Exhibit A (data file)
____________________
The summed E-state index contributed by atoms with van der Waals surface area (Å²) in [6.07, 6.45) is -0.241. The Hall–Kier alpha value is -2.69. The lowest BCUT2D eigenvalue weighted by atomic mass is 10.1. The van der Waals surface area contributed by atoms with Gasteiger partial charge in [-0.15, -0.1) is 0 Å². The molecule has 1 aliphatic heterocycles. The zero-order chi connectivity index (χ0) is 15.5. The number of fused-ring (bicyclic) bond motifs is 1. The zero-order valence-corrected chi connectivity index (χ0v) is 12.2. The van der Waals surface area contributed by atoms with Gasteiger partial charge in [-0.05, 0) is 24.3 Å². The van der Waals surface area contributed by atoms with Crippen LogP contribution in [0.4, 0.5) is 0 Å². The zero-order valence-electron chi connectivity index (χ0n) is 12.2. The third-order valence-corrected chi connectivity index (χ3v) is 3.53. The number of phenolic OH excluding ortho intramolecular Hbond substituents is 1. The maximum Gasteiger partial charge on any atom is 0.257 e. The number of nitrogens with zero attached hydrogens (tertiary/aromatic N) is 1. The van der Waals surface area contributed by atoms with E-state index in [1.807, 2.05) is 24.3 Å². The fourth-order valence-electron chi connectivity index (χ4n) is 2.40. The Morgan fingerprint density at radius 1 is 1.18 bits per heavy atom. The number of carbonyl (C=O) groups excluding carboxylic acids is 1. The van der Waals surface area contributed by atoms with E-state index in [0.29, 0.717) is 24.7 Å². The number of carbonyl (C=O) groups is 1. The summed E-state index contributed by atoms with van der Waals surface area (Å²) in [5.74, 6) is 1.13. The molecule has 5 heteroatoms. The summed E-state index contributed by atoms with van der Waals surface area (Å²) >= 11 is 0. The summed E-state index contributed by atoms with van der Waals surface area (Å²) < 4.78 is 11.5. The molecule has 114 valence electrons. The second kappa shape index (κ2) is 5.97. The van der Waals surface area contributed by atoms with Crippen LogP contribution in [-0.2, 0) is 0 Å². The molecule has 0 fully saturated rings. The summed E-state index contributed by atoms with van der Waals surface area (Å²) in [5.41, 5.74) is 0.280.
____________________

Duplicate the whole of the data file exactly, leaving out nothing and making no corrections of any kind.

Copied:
The summed E-state index contributed by atoms with van der Waals surface area (Å²) in [6.07, 6.45) is -0.241. The Hall–Kier alpha value is -2.69. The lowest BCUT2D eigenvalue weighted by atomic mass is 10.1. The van der Waals surface area contributed by atoms with Gasteiger partial charge in [-0.15, -0.1) is 0 Å². The molecule has 1 aliphatic heterocycles. The zero-order chi connectivity index (χ0) is 15.5. The number of fused-ring (bicyclic) bond motifs is 1. The zero-order valence-corrected chi connectivity index (χ0v) is 12.2. The van der Waals surface area contributed by atoms with Gasteiger partial charge in [-0.05, 0) is 24.3 Å². The van der Waals surface area contributed by atoms with Crippen LogP contribution in [0.4, 0.5) is 0 Å². The zero-order valence-electron chi connectivity index (χ0n) is 12.2. The third-order valence-corrected chi connectivity index (χ3v) is 3.53. The number of phenolic OH excluding ortho intramolecular Hbond substituents is 1. The maximum Gasteiger partial charge on any atom is 0.257 e. The number of nitrogens with zero attached hydrogens (tertiary/aromatic N) is 1. The van der Waals surface area contributed by atoms with E-state index in [1.807, 2.05) is 24.3 Å². The fourth-order valence-electron chi connectivity index (χ4n) is 2.40. The Morgan fingerprint density at radius 1 is 1.18 bits per heavy atom. The number of carbonyl (C=O) groups excluding carboxylic acids is 1. The van der Waals surface area contributed by atoms with E-state index in [0.29, 0.717) is 24.7 Å². The number of carbonyl (C=O) groups is 1. The summed E-state index contributed by atoms with van der Waals surface area (Å²) in [5.74, 6) is 1.13. The molecule has 5 heteroatoms. The summed E-state index contributed by atoms with van der Waals surface area (Å²) >= 11 is 0. The summed E-state index contributed by atoms with van der Waals surface area (Å²) < 4.78 is 11.5. The molecule has 114 valence electrons. The second kappa shape index (κ2) is 5.97. The van der Waals surface area contributed by atoms with Crippen LogP contribution in [-0.2, 0) is 0 Å². The molecule has 0 fully saturated rings. The summed E-state index contributed by atoms with van der Waals surface area (Å²) in [5.41, 5.74) is 0.280.